Using On-site Generated Chlorine as Hand Sanitizer

Liquid chlorine is made from the electrolysis of sodium chloride (salt) brine. It is commonly referred to as bleach. Commercial bleach is typically 12 to 15% (120,000 to 150,000 mg/l) chlorine with the balance being water. Household bleach is typically 6% (60,000 mg/l) chlorine. On-site generated chlorine is generated in the 0.4% to 0.8% (4,000 to 8,000 mg/l) concentration, much lower than commercial or household bleach. A milligram/liter (mg/l) is commonly also referred to as a part per million (ppm).

Liquid chlorine has been used for decades for drinking water disinfection, wastewater treatment, aquatics, cooling towers, as well as household applications such as clothes bleaching. It is also used as a sanitizing agent in health care settings to clean floors, counters, surgical areas, and many other applications.

During the Ebola outbreak in Africa in 2014-2016, the Center for Disease Control and Prevention (CDC) recommended strong and mild chlorine disinfectants for use in a variety of applications. For surface cleaning and in health care settings where it is not directly exposed to skin, the CDC recommends a chlorine concentration of 4,000 to 5,000 mg/l. For washing or rinsing hands, they recommend 500 mg/l. Other studies by well-known manufacturers of cleaning products have shown that 200 mg/l dose is adequate for normal household surface cleaning resulting in 99.9% or greater kill of virus and bacteria.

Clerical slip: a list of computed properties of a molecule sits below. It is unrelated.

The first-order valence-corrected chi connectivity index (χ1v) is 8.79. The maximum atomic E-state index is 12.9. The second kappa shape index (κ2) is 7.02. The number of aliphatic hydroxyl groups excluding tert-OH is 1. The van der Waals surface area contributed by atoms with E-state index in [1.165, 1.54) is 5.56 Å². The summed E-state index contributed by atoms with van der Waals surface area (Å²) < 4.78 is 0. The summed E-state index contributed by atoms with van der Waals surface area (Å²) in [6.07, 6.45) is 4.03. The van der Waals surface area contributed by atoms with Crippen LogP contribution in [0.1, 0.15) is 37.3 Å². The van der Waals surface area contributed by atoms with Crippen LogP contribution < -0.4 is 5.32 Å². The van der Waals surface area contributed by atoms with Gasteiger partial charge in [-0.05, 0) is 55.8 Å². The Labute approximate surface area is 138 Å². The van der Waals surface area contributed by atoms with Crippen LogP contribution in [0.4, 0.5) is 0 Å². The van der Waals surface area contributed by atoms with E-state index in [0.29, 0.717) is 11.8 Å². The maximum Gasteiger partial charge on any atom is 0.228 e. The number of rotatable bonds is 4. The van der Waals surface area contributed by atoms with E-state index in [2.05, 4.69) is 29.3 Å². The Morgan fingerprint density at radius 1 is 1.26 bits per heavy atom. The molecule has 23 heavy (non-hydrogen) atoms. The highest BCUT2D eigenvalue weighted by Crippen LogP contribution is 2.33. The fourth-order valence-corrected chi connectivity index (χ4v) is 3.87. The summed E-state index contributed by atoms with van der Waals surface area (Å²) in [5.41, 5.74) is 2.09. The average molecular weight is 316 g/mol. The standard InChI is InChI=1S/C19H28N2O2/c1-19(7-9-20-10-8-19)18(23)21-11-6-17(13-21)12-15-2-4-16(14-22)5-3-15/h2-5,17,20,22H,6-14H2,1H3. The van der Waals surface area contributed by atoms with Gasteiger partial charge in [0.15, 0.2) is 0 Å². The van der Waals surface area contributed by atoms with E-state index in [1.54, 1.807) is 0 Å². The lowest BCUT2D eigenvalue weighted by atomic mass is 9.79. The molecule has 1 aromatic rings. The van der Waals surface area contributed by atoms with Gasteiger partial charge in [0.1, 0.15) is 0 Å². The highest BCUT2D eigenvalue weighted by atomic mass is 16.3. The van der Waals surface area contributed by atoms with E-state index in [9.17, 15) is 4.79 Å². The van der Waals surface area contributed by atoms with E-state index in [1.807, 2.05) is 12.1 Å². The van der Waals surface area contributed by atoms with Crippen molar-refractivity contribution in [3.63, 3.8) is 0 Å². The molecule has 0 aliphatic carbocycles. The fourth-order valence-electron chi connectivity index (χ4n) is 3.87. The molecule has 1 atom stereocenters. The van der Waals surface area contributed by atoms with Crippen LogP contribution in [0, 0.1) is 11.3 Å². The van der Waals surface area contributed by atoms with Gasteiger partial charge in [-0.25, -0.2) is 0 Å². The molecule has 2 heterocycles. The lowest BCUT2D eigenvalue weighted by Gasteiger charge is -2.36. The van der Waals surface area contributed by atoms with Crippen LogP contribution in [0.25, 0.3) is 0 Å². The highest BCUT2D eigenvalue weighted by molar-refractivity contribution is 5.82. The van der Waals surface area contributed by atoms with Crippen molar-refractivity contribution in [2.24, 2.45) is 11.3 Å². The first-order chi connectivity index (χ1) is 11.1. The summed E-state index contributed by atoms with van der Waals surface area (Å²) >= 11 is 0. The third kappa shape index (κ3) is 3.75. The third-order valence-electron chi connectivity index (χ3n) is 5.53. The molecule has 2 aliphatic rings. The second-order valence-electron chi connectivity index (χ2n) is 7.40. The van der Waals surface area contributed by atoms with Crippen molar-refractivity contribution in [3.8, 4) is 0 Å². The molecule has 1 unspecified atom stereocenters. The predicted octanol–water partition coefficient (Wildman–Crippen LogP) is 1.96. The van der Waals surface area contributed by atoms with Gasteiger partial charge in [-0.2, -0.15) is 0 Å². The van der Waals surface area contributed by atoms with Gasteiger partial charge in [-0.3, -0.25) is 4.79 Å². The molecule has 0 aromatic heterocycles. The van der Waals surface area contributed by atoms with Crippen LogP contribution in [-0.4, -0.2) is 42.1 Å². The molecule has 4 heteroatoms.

Aqua Research commercial electro-chlorination systems are designed to produce the strong solution (approximately 5,000 ppm) directly from the system. The mild solution (500 ppm) is made by diluting the strong solution by adding about 10 parts of water to each part of the solution coming directly from the Stream system. More dilute solutions such as 200 ppm are made by diluting with 25 parts of water for each part of the straight disinfectant from the on- site generator.

As alcohol-based hand sanitizers with glycerin and other softening agents become scarce in outbreak situations, chlorine-based disinfectants are simple to make effective alternatives. However, without the softening agents, chlorine-based disinfectants are more harsh on the skin when used over extended periods of time.

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